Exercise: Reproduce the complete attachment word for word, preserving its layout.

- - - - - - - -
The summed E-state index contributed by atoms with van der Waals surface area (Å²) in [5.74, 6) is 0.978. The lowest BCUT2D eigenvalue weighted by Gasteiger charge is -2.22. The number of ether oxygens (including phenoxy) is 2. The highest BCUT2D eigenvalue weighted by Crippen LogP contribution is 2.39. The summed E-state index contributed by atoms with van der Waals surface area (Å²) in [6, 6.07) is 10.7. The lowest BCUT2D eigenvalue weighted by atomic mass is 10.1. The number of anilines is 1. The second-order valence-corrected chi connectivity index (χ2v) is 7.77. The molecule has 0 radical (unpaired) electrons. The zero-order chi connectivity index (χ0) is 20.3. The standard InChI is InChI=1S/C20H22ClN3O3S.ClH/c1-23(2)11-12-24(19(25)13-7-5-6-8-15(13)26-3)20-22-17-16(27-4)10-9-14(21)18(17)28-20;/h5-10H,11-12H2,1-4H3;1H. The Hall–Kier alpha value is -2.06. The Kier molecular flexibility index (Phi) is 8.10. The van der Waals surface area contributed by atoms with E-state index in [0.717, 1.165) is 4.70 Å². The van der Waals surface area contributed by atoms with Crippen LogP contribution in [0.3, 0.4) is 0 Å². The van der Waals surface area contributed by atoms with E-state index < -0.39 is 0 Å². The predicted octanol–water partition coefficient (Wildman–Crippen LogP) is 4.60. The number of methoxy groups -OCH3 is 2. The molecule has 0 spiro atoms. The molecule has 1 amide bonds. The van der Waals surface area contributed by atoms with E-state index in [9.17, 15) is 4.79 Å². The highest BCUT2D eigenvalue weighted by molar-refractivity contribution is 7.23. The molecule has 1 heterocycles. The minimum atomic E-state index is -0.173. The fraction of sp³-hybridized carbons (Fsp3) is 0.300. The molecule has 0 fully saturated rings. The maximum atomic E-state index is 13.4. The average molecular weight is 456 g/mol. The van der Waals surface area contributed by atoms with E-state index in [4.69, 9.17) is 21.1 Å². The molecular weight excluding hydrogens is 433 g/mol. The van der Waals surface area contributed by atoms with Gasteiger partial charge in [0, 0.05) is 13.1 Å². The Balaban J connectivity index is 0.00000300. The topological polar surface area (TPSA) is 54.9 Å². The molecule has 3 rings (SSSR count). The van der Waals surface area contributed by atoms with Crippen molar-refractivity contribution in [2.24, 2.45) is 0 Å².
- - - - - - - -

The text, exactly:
The summed E-state index contributed by atoms with van der Waals surface area (Å²) in [5.74, 6) is 0.978. The lowest BCUT2D eigenvalue weighted by Gasteiger charge is -2.22. The number of ether oxygens (including phenoxy) is 2. The highest BCUT2D eigenvalue weighted by Crippen LogP contribution is 2.39. The summed E-state index contributed by atoms with van der Waals surface area (Å²) in [6, 6.07) is 10.7. The lowest BCUT2D eigenvalue weighted by atomic mass is 10.1. The number of anilines is 1. The second-order valence-corrected chi connectivity index (χ2v) is 7.77. The molecule has 0 radical (unpaired) electrons. The zero-order chi connectivity index (χ0) is 20.3. The standard InChI is InChI=1S/C20H22ClN3O3S.ClH/c1-23(2)11-12-24(19(25)13-7-5-6-8-15(13)26-3)20-22-17-16(27-4)10-9-14(21)18(17)28-20;/h5-10H,11-12H2,1-4H3;1H. The Hall–Kier alpha value is -2.06. The Kier molecular flexibility index (Phi) is 8.10. The van der Waals surface area contributed by atoms with E-state index in [0.717, 1.165) is 4.70 Å². The van der Waals surface area contributed by atoms with Crippen LogP contribution in [0.3, 0.4) is 0 Å². The van der Waals surface area contributed by atoms with E-state index < -0.39 is 0 Å². The predicted octanol–water partition coefficient (Wildman–Crippen LogP) is 4.60. The number of methoxy groups -OCH3 is 2. The molecule has 0 spiro atoms. The molecule has 1 amide bonds. The van der Waals surface area contributed by atoms with E-state index in [9.17, 15) is 4.79 Å². The highest BCUT2D eigenvalue weighted by molar-refractivity contribution is 7.23. The molecule has 1 heterocycles. The minimum atomic E-state index is -0.173. The fraction of sp³-hybridized carbons (Fsp3) is 0.300. The molecule has 0 fully saturated rings. The maximum atomic E-state index is 13.4. The average molecular weight is 456 g/mol. The van der Waals surface area contributed by atoms with E-state index in [4.69, 9.17) is 21.1 Å². The molecular weight excluding hydrogens is 433 g/mol. The van der Waals surface area contributed by atoms with Gasteiger partial charge in [0, 0.05) is 13.1 Å². The Balaban J connectivity index is 0.00000300. The topological polar surface area (TPSA) is 54.9 Å². The molecule has 3 rings (SSSR count). The van der Waals surface area contributed by atoms with Crippen molar-refractivity contribution in [2.24, 2.45) is 0 Å².